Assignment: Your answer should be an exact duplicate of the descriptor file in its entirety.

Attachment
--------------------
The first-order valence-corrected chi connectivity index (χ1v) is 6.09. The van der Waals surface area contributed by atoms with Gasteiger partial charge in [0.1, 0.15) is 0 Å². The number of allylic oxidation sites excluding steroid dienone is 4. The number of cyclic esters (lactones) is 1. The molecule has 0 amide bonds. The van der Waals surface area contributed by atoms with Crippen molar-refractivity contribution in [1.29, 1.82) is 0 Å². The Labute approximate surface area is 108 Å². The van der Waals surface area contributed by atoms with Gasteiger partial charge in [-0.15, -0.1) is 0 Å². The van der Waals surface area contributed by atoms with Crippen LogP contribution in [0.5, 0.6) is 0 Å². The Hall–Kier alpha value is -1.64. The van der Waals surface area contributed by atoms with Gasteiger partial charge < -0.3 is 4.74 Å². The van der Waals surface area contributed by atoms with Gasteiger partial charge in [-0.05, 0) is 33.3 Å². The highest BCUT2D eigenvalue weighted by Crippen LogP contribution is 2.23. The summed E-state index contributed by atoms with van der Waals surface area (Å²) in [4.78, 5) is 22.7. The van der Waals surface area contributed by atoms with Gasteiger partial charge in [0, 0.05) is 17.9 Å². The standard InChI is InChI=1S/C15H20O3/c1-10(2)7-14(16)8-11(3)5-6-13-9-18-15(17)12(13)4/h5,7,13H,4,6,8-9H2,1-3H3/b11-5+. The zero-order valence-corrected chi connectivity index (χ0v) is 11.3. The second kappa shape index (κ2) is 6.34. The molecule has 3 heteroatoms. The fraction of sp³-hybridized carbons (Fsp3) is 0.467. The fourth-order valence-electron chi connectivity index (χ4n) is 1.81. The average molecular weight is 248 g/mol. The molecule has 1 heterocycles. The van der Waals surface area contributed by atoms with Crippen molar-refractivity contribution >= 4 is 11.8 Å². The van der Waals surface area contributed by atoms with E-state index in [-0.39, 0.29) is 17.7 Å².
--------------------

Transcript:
The first-order valence-corrected chi connectivity index (χ1v) is 6.09. The van der Waals surface area contributed by atoms with Gasteiger partial charge in [0.1, 0.15) is 0 Å². The number of allylic oxidation sites excluding steroid dienone is 4. The number of cyclic esters (lactones) is 1. The molecule has 0 amide bonds. The van der Waals surface area contributed by atoms with Crippen molar-refractivity contribution in [1.29, 1.82) is 0 Å². The Labute approximate surface area is 108 Å². The van der Waals surface area contributed by atoms with Gasteiger partial charge in [-0.15, -0.1) is 0 Å². The van der Waals surface area contributed by atoms with Crippen LogP contribution in [0.5, 0.6) is 0 Å². The Hall–Kier alpha value is -1.64. The van der Waals surface area contributed by atoms with Gasteiger partial charge < -0.3 is 4.74 Å². The van der Waals surface area contributed by atoms with Gasteiger partial charge in [-0.05, 0) is 33.3 Å². The highest BCUT2D eigenvalue weighted by Crippen LogP contribution is 2.23. The summed E-state index contributed by atoms with van der Waals surface area (Å²) in [4.78, 5) is 22.7. The van der Waals surface area contributed by atoms with Gasteiger partial charge in [0, 0.05) is 17.9 Å². The standard InChI is InChI=1S/C15H20O3/c1-10(2)7-14(16)8-11(3)5-6-13-9-18-15(17)12(13)4/h5,7,13H,4,6,8-9H2,1-3H3/b11-5+. The zero-order valence-corrected chi connectivity index (χ0v) is 11.3. The second kappa shape index (κ2) is 6.34. The molecule has 3 heteroatoms. The fraction of sp³-hybridized carbons (Fsp3) is 0.467. The fourth-order valence-electron chi connectivity index (χ4n) is 1.81. The average molecular weight is 248 g/mol. The molecule has 1 heterocycles. The van der Waals surface area contributed by atoms with Crippen molar-refractivity contribution >= 4 is 11.8 Å². The van der Waals surface area contributed by atoms with E-state index in [-0.39, 0.29) is 17.7 Å².